While Bain mentions that it is important to establish trust with students instead of demonstrating power, the one thing he didn’t mention was what the best teachers do when students violate this trust. This added dimension of a violations of the teacher’s trust could have brought a lot of value to the readers as it would have given them some strategies for overcoming this obstacle. I was really intrigued by your inclusion of the fact that the “best” teachers looked for problems with their course before looking at their student preparation or intelligence. This point is interesting to me as well as it makes me think of whether teachers can effectively and adequately balance their evaluative reflections between the individual learner and the collective. This is an important distinction because while it is important to maintain a focus on the learner, it can be counterproductive to the collective to change the course based on a select few. In saying this, I fully support the idea of adapting the situation, material, or course to the learner, but the one question that I have for professors is whether they feel prepared and confident to make this type of decision without causing any harm to both the individual student and the collective of students.



  2. Hi, Carolina,

    Caring for learning, students and the performance of a teacher’s duties in the classroom facilitates the process of learning for students.

    How might students exhibiting characteristics of anonymity or characteristics of gregariousness in the classroom produce different styles of learning?

    Best regards,




  3. Hi Carolina,

    Wow! What a thorough review. It was great to read. I really like how you focus on all the aspects of caring (learning, student, and performance). It’s easy to say they care, but you don’t often hear what they care about. I don’t think people realize how much caring actually goes into good teaching.

    Do you think that you will be able to use some of Bain’s suggestions in your work or do you think they may need to be adjusted some in order to work in your office?

    See you Saturday,
    Marieke Keller



  4. Carolina,

    One of my favorite parts is also included in your review. Instructors/Teachers/Professors are lifelong learners, and can always look for ways to improve their teaching, their course and their classroom environment.

    Your critique about transparency is something that I did not even think about. I agreed with so much in this book, that I forgot to be a critical reader and keep an eye out for things that should be important. I wonder if the anonymity is part of their agreement to be used as an example? I’m all for transparency, but perhaps the anonymity allows the reader to project these “best” qualities into their own practices without being hindered by a set of characteristics that they may or may not meet. Does that make sense? I do agree with you, though. Mentioning the types of institution could provide another layer of diversity not included.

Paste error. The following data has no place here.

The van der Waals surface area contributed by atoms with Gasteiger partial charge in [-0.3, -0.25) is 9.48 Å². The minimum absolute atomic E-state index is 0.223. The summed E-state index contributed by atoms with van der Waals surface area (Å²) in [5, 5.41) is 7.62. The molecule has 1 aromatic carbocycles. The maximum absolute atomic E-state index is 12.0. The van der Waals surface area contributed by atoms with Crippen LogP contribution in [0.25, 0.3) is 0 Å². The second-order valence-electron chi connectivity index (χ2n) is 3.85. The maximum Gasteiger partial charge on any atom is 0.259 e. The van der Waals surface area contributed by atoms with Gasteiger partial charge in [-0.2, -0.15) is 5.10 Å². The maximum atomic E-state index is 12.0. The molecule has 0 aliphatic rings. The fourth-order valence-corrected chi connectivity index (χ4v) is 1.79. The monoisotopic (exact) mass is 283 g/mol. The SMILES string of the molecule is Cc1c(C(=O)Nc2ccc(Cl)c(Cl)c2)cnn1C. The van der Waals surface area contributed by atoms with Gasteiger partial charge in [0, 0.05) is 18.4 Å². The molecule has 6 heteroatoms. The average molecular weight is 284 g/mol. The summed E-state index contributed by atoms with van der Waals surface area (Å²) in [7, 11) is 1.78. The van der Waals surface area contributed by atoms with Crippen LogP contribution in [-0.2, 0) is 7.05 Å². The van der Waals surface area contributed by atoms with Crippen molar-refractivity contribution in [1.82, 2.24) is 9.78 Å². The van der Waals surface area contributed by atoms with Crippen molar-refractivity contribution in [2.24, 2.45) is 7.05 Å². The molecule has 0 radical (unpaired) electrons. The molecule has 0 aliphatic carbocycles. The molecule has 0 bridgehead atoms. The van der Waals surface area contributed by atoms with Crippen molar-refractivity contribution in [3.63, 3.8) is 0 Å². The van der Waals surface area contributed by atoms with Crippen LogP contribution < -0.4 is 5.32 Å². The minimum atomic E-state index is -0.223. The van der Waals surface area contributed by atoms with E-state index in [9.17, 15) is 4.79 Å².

– Erin



  5. Carolina:

    I was nodding the entire time reading your post: Yes! Your opening spoke to my soul. So often buzzwords like “research”, “tenure-track”, and/or “publications” are beaten into our heads. Often, people ask if a research position is the next step in my career. When I respond with uncertainty, I get the look of “yeah….ok….safe answer”. Overall, like you, I enjoyed this book. Also, like you & Kit, I think we could have received more insight to the actual teachers – more background information. I guess I was more sold on the ideas versus the actual teachers.

    Like others, love the “caring” theme.

    – CB



  6. Carolina,

    There are many parts to this review that I agree with; the first coming in the first sentence. “student-centered teaching patterns shared amongst a sampling of the best college teachers”. I think this phrase and the inclusion of “student centered teaching patterns” is a perfect summary of what Bain and you discussed about what can make students successful.
    As others noted, Your theme of caring about the student goes a long way in shaping your teaching style and identifying what kind of person/teacher you are. I think that you could even take it step father back. If you as a teacher use “student centered teaching patterns”, then wont caring naturally happen? Is it possible to be student centered and not care about the students? The hardest part of teaching sometimes to get out from behind the wall of “this is what the students need to learn because it is important to the field” and get into more of a mindset of “This is what the students need to learn because it will help them be successful”. I will be the first to admit that I far too often get caught in the first thought process, but because of Bains book I will be trying to be more student centered and therefore caring.

    My only suggestion might be to discuss how you demonstrate some of these caring philosophies in the classroom/office/meetings. I enjoyed reading this post again. Thanks,